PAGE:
Belfast Telegraph

Celebrity photographer defrauded out of £565,000 by 'evil' personal assistant

A "parasitic" personal assistant swindled £565,000 from an acclaimed celebrity photographer while using his reputation to rub shoulders with stars.

Serial fraudster Caron Westbrook, 53, spent years funding a lavish lifestyle by forging vast cheques from showbusiness snapper David Hogan, leaving him in financial ruin and suicidal.

Mr Hogan, 56, built an award-winning career from decades of photographing A-listers including The Rolling Stones, the Beckhams and Michael Jackson.

Westbrook cashed in on his success to establish herself as a photographer at high-profile events, posing for photos with movie stars such as Tom Cruise.

She worked for Mr Hogan from 2003 to 2014, accruing an illicit fortune that allowed her to live in a host of million-pound properties and enjoy expensive clothing and holidays.

Isleworth Crown Court heard she exploited her victim's dyslexia to assert "unrestricted access" over his finances, even inventing a professional footballer ex-husband as part of the fraud.

Mr Hogan was forced to sell three homes, can no longer get a mortgage because of poor credit ratings and lives in rented accommodation, the court heard.

Westbrook, 53-year-old, who has 44 convictions stretching back decades, including theft from employers and fraud, was jailed for five-and-a-half years by Judge John Denniss after admitting theft and transferring criminal property.

Her husband, Martin Westbrook, 49, who helped funnel the stolen money through his company, was sentenced to three years and four months for transferring criminal property, converting criminal property and fraud.

Passing sentence, the judge said: "This case concerns a very famous and well-known photographer who was highly successful, so successful, for example, in May 2003 he was able to sell his business for over £2.5 million.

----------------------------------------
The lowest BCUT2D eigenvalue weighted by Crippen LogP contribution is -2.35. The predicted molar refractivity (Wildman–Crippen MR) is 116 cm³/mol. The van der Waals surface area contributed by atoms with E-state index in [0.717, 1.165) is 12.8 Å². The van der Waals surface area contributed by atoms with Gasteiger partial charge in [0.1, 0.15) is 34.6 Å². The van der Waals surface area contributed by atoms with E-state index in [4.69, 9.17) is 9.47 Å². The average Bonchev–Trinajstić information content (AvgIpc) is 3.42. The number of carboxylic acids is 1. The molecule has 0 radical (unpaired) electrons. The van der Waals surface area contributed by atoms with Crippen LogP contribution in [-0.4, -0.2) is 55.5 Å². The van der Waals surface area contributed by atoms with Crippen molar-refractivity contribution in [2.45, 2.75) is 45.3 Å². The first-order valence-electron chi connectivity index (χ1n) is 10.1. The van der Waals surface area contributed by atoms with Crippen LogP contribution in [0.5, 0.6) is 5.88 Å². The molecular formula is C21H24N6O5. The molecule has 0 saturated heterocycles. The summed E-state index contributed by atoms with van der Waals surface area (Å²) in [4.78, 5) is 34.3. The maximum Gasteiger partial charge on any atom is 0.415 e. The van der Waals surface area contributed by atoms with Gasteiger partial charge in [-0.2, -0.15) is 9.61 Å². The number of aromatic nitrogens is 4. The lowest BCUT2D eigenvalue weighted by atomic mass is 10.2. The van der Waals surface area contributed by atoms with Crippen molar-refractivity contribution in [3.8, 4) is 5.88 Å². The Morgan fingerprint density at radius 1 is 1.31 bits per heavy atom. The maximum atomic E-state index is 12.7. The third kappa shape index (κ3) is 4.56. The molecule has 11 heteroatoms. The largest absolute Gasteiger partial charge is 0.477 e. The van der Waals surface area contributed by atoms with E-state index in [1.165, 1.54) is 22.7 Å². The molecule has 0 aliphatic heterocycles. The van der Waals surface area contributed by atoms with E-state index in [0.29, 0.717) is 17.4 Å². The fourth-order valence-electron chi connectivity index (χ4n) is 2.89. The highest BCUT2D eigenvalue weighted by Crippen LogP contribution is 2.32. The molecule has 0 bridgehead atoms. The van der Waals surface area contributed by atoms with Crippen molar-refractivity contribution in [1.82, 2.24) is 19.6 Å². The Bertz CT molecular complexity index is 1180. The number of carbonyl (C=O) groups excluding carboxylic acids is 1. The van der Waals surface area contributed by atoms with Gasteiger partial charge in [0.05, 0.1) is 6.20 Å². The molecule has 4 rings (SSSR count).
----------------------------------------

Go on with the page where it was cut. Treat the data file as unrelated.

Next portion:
"He and his family became the victim of a couple - that is the both of you - who displayed parasitic behaviour toward him, completely betrayed trust which he honestly gave and exploited the fact he suffered from dyslexia.

"Your behaviour over a number of years has had a devastating effect on his family, including divorce and mental problems."

The respected photographer said he had helped Westbrook launch a lucrative career in his industry, letting her attend jobs in place of him, including a shoot with the EastEnders cast.

"I think she was aspiring to be me and have my lifestyle and would just lie to get herself into those situations. She was trying to take over my life," Mr Hogan told the Press Association.

"She is just evil. When it all came out, I was in a really bad state because I was feeling so useless and thanks to my close friends and family, I didn't commit suicide - that is how evil this woman was."

Westbrook, of Lime Grove, Barnet, north London, presented herself as the perfect employee with impeccable references to Mr Hogan - all of which were faked.

The judge said: "You have lived parasitically off of your employers since the early 90s through offence after offence and stepped from your last sentence into work with Mr Hogan."

Westbrook was said to have three aliases and picked up convictions including theft by employee in 1993 and benefit fraud in 2003.

Months before working for Mr Hogan, she was convicted of forging signatures and cheques while working as a bookkeeper.

She claimed she began her theft three years after starting her new job.

To explain her riches, she told Mr Hogan she received a monthly payment from her ex-husband, a footballer named Steve Surriage.

Mr Hogan said: "I would go round to their house and I kept thinking 'I wish I could afford to do this' - I was paying for it."

The former benefit fraudster moved out of a council home and into a rented four-bedroom house in Muswell Hill, north London, which was worth £1,075,000 when sold in 2008.

Prosecutor Laura Brickman said: "The Westbrooks moved home regularly in the Muswell Hill area over the following years, renting several million-pound houses with rents costing between £2,500 and £3,500 a month. They went regularly on holiday and wore expensive clothing."

Among the trove of luxuries found by police in their home were iPods and nine watches.

"David Hogan, by contrast, grew into more and more financial difficulty, with unpaid tax returns and unpaid invoices - the money was not there, it had been stolen in the form of cheques payable to Caron Westbrook or by bank transfer to her bank account.

She added: "She had had wormed her way in as a confidante as well as an essential employee."

The strain of his collapsing finances plunged Mr Hogan into depression, while his wife Janice developed a drinking problem and his daughter an eating disorder, the court heard.

Westbrook's plot was rumbled when Mrs Hogan found credit card bills at an old address, full of payments to the defendant.

The couple initially denied all charges, but then both pleaded guilty to a string of accusations, while several others were left on file.

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